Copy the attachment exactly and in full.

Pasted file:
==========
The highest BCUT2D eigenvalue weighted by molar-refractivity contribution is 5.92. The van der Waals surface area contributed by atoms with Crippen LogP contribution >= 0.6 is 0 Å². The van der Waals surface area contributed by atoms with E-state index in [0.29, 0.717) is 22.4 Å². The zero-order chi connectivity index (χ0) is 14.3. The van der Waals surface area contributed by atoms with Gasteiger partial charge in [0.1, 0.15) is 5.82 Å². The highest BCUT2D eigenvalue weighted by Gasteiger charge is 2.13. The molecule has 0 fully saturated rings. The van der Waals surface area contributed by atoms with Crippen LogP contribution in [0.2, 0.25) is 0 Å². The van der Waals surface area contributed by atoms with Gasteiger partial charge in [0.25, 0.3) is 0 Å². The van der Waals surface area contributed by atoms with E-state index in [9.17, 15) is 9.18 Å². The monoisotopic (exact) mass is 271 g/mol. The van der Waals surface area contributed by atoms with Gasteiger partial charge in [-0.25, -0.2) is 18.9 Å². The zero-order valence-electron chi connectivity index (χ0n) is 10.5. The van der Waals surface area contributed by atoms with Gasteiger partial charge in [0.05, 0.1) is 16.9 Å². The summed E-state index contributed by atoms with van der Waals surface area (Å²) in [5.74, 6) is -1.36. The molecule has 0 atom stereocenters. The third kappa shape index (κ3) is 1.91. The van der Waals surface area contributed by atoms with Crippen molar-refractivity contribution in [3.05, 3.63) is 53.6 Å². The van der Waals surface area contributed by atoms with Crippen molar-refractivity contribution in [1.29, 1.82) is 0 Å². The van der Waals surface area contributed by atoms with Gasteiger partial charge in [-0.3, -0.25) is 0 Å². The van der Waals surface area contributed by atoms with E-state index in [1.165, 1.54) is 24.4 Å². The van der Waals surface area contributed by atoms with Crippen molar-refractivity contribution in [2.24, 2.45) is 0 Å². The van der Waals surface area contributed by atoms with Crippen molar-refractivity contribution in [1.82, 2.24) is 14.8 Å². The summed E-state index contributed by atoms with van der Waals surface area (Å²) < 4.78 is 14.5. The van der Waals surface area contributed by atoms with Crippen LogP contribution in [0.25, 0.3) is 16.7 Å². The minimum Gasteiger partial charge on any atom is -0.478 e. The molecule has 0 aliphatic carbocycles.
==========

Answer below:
The highest BCUT2D eigenvalue weighted by molar-refractivity contribution is 5.92. The van der Waals surface area contributed by atoms with Crippen LogP contribution >= 0.6 is 0 Å². The van der Waals surface area contributed by atoms with E-state index in [0.29, 0.717) is 22.4 Å². The zero-order chi connectivity index (χ0) is 14.3. The van der Waals surface area contributed by atoms with Gasteiger partial charge in [0.1, 0.15) is 5.82 Å². The highest BCUT2D eigenvalue weighted by Gasteiger charge is 2.13. The molecule has 0 fully saturated rings. The van der Waals surface area contributed by atoms with Crippen LogP contribution in [0.2, 0.25) is 0 Å². The van der Waals surface area contributed by atoms with Gasteiger partial charge in [0.25, 0.3) is 0 Å². The van der Waals surface area contributed by atoms with E-state index in [9.17, 15) is 9.18 Å². The monoisotopic (exact) mass is 271 g/mol. The van der Waals surface area contributed by atoms with Gasteiger partial charge in [-0.25, -0.2) is 18.9 Å². The zero-order valence-electron chi connectivity index (χ0n) is 10.5. The van der Waals surface area contributed by atoms with Gasteiger partial charge in [0.05, 0.1) is 16.9 Å². The summed E-state index contributed by atoms with van der Waals surface area (Å²) in [5.74, 6) is -1.36. The molecule has 0 atom stereocenters. The third kappa shape index (κ3) is 1.91. The van der Waals surface area contributed by atoms with Crippen molar-refractivity contribution in [3.05, 3.63) is 53.6 Å². The van der Waals surface area contributed by atoms with Crippen molar-refractivity contribution in [1.29, 1.82) is 0 Å². The van der Waals surface area contributed by atoms with Gasteiger partial charge in [-0.3, -0.25) is 0 Å². The van der Waals surface area contributed by atoms with E-state index in [1.165, 1.54) is 24.4 Å². The van der Waals surface area contributed by atoms with Crippen molar-refractivity contribution in [2.24, 2.45) is 0 Å². The van der Waals surface area contributed by atoms with Crippen molar-refractivity contribution in [1.82, 2.24) is 14.8 Å². The summed E-state index contributed by atoms with van der Waals surface area (Å²) < 4.78 is 14.5. The van der Waals surface area contributed by atoms with Crippen LogP contribution in [0.25, 0.3) is 16.7 Å². The minimum Gasteiger partial charge on any atom is -0.478 e. The molecule has 0 aliphatic carbocycles.